Map of Simcoe Muskoka

Chronic Diseases

Asthma Prevalence and Incidence

Prevalence
Incidence

Prevalence

According to the Ontario Asthma Surveillance Information System (OASIS), in 2014, more than 85,000 Simcoe Muskoka residents were living with asthma. The 2014 crude asthma prevalence rate in Simcoe Muskoka of 15.2 per 100 was similar to provincial prevalence rate of 15.4 per 100.

There was a significant increasing trend in asthma prevalence in both Simcoe Muskoka and Ontario as a whole from 1996 to 2014, with an average annual increase of approximately three per cent per year; however, growth in asthma prevalence has slowed since the mid-2000’s.

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In Simcoe Muskoka between 1996 and 2014, the crude asthma prevalence rates were higher among females when compared with males for the entire period. Both the male and female asthma prevalence rates in Simcoe Muskoka increased significantly over this period of time.

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In 2014 in Simcoe Muskoka, asthma prevalence rates were highest among older teens (15-19 years) and young adults (20-29 years), with more than one-in-five living with asthma. These rates were double the rates for young children less than five years of age and adults 40 years of age and older. The provincial age-specific asthma prevalence rates were higher than the Simcoe Muskoka rates for children and youth under 20 years of age. The Simcoe Muskoka age-specific prevalence rates were higher than the provincial rates for adults between 20 and 39 years of age.

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Between 1996 and 2014 in Simcoe Muskoka, asthma prevalence rates decreased significantly among children under 10 years of age and increased significantly among older teens (15 to 19 years of age) and young adults (20 to 29 years of age).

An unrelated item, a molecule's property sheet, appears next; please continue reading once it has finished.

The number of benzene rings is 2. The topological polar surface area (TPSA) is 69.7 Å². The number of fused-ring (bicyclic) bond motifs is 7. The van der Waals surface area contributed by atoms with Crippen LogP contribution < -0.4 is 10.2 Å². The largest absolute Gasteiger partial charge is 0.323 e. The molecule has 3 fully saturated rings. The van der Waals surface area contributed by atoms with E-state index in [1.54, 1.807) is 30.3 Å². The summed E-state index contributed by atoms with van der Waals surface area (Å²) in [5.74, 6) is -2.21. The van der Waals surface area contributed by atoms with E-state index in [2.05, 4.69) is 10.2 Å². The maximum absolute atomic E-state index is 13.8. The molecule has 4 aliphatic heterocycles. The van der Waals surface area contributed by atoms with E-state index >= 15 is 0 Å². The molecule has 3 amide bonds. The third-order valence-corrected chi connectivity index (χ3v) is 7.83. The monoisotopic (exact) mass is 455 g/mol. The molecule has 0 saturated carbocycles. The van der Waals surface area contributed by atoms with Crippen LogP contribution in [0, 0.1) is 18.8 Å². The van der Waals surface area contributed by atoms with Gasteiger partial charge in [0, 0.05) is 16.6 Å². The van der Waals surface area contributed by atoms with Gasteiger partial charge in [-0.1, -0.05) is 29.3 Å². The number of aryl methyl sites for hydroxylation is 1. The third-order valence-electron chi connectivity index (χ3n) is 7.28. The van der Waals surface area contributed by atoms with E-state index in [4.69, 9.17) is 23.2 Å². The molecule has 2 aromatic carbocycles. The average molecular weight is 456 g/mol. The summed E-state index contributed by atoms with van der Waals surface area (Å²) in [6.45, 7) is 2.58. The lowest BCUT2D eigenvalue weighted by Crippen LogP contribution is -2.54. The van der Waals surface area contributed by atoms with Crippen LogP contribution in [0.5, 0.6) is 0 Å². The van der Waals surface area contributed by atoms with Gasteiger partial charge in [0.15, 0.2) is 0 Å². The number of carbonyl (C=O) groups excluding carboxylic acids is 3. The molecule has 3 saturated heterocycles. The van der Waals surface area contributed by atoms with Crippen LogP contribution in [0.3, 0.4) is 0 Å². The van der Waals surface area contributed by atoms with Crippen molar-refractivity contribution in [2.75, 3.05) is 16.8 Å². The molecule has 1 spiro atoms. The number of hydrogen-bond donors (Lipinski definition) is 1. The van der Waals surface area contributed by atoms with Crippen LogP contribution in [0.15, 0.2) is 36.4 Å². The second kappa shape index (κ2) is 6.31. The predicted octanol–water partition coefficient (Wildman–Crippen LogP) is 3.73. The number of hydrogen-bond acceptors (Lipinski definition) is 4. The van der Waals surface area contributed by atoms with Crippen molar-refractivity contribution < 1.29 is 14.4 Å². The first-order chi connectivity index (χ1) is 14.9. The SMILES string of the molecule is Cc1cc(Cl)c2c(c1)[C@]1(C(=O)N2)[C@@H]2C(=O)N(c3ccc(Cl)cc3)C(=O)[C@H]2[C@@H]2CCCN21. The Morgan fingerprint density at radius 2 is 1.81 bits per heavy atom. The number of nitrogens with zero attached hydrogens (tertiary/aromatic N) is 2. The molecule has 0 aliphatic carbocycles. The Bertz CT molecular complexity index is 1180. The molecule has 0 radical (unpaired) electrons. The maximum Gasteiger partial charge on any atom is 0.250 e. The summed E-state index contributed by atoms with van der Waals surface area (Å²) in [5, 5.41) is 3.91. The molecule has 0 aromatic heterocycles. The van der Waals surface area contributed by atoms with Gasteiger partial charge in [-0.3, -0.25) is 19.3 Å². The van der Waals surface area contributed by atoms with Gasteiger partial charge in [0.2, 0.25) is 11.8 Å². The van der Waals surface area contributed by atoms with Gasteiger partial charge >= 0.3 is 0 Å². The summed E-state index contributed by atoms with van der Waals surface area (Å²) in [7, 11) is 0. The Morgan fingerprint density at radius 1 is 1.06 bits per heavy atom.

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In 2014, asthma prevalence was highest among Ontario residents living in areas with the highest level of deprivation.

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Incidence

The rate of new asthma cases (also called the incidence rate) provides a measure of the risk of developing asthma over a given period of time. This is different from the asthma prevalence rates presented above, which provide a measure of how wide spread asthma is over a given period of time.

In 2014, the crude incidence rate of asthma in Simcoe Muskoka for all ages and both sexes was 3.25 per 1,000 population. This was lower than the Ontario asthma incidence rate of 4.28 per 1,000.

The asthma incidence rates, both in Simcoe Muskoka and Ontario as a whole, declined significantly between the 1996 and 2014, with an annual percentage decrease of approximately five per cent per year; however, rates in Simcoe Muskoka have remained relatively stable since 2008.

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In Simcoe Muskoka between 1996 and 2014, the crude asthma incident rates for both males and females demonstrated a similar downward trend as did the overall rates for Simcoe Muskoka. The female incidence rates were consistently higher than the male rates up until 2004; however, between 2004 and 2014 the male and female rates were not significantly different from each other.

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In 2014 in Simcoe Muskoka, asthma incidence was highest among young children, with 22 new asthma cases diagnosed per 1,000 children under the age of five. This drops to 7 cases per 1,000 among five to nine year-old children and 4 cases per 1,000 for 10 to 14 year-old children. After 14 years of age, the incidence rates range from 1 to 2 new cases per 1,000 for all age groups. The 2014 age-specific asthma incidence rates for Ontario as a whole were higher than the Simcoe Muskoka rates for children and youth under 20 years of age and adults 40 years of age and older.

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Between 1996 and 2014 in Simcoe Muskoka, asthma incidence rates decreased for all age groups. The largest decreases in incidence were observed between 2005 and 2008, particularly among young children under the age of five. This steep drop in asthma incidence between 2005 and 2008 corresponds with an improvement in air quality over the same time period as measured by the Air Quality Health Index at the Barrie monitoring station.

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In 2014, asthma incidence was highest among Ontario residents living in areas with the highest level of deprivation.

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